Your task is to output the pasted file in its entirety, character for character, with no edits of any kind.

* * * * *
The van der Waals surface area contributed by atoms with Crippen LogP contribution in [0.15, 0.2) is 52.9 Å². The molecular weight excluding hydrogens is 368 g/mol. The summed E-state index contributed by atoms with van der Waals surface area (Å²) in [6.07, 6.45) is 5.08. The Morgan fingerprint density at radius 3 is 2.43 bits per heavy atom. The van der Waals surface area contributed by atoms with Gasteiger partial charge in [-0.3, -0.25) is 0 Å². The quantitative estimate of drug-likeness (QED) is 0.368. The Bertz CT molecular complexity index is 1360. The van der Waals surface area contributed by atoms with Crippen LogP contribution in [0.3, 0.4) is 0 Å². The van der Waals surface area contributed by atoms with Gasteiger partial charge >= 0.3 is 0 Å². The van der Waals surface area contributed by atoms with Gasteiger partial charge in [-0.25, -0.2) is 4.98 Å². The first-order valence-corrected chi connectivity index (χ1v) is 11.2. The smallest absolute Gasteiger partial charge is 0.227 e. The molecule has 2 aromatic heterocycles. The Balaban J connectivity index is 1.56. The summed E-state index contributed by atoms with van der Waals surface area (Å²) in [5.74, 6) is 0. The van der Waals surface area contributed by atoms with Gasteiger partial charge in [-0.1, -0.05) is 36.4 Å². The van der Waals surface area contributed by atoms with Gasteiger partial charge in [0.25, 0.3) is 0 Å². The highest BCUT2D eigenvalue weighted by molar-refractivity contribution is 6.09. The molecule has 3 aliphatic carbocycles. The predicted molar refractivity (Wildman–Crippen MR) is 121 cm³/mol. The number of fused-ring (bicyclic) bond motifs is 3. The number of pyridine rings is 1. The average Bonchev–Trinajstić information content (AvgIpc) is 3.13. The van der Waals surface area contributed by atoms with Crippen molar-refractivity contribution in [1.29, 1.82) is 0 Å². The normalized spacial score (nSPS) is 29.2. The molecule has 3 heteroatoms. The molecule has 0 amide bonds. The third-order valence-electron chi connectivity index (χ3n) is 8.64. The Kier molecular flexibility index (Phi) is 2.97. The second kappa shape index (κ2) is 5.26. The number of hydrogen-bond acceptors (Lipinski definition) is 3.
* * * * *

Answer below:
The van der Waals surface area contributed by atoms with Crippen LogP contribution in [0.15, 0.2) is 52.9 Å². The molecular weight excluding hydrogens is 368 g/mol. The summed E-state index contributed by atoms with van der Waals surface area (Å²) in [6.07, 6.45) is 5.08. The Morgan fingerprint density at radius 3 is 2.43 bits per heavy atom. The van der Waals surface area contributed by atoms with Gasteiger partial charge in [-0.3, -0.25) is 0 Å². The quantitative estimate of drug-likeness (QED) is 0.368. The Bertz CT molecular complexity index is 1360. The van der Waals surface area contributed by atoms with Crippen LogP contribution in [0.3, 0.4) is 0 Å². The van der Waals surface area contributed by atoms with Gasteiger partial charge >= 0.3 is 0 Å². The van der Waals surface area contributed by atoms with Gasteiger partial charge in [-0.25, -0.2) is 4.98 Å². The first-order valence-corrected chi connectivity index (χ1v) is 11.2. The smallest absolute Gasteiger partial charge is 0.227 e. The molecule has 2 aromatic heterocycles. The Balaban J connectivity index is 1.56. The summed E-state index contributed by atoms with van der Waals surface area (Å²) in [5.74, 6) is 0. The van der Waals surface area contributed by atoms with Gasteiger partial charge in [-0.1, -0.05) is 36.4 Å². The van der Waals surface area contributed by atoms with Gasteiger partial charge in [0.25, 0.3) is 0 Å². The highest BCUT2D eigenvalue weighted by molar-refractivity contribution is 6.09. The molecule has 3 aliphatic carbocycles. The predicted molar refractivity (Wildman–Crippen MR) is 121 cm³/mol. The number of fused-ring (bicyclic) bond motifs is 3. The number of pyridine rings is 1. The average Bonchev–Trinajstić information content (AvgIpc) is 3.13. The van der Waals surface area contributed by atoms with Crippen molar-refractivity contribution in [1.29, 1.82) is 0 Å². The normalized spacial score (nSPS) is 29.2. The molecule has 3 heteroatoms. The molecule has 0 amide bonds. The third-order valence-electron chi connectivity index (χ3n) is 8.64. The Kier molecular flexibility index (Phi) is 2.97. The second kappa shape index (κ2) is 5.26. The number of hydrogen-bond acceptors (Lipinski definition) is 3.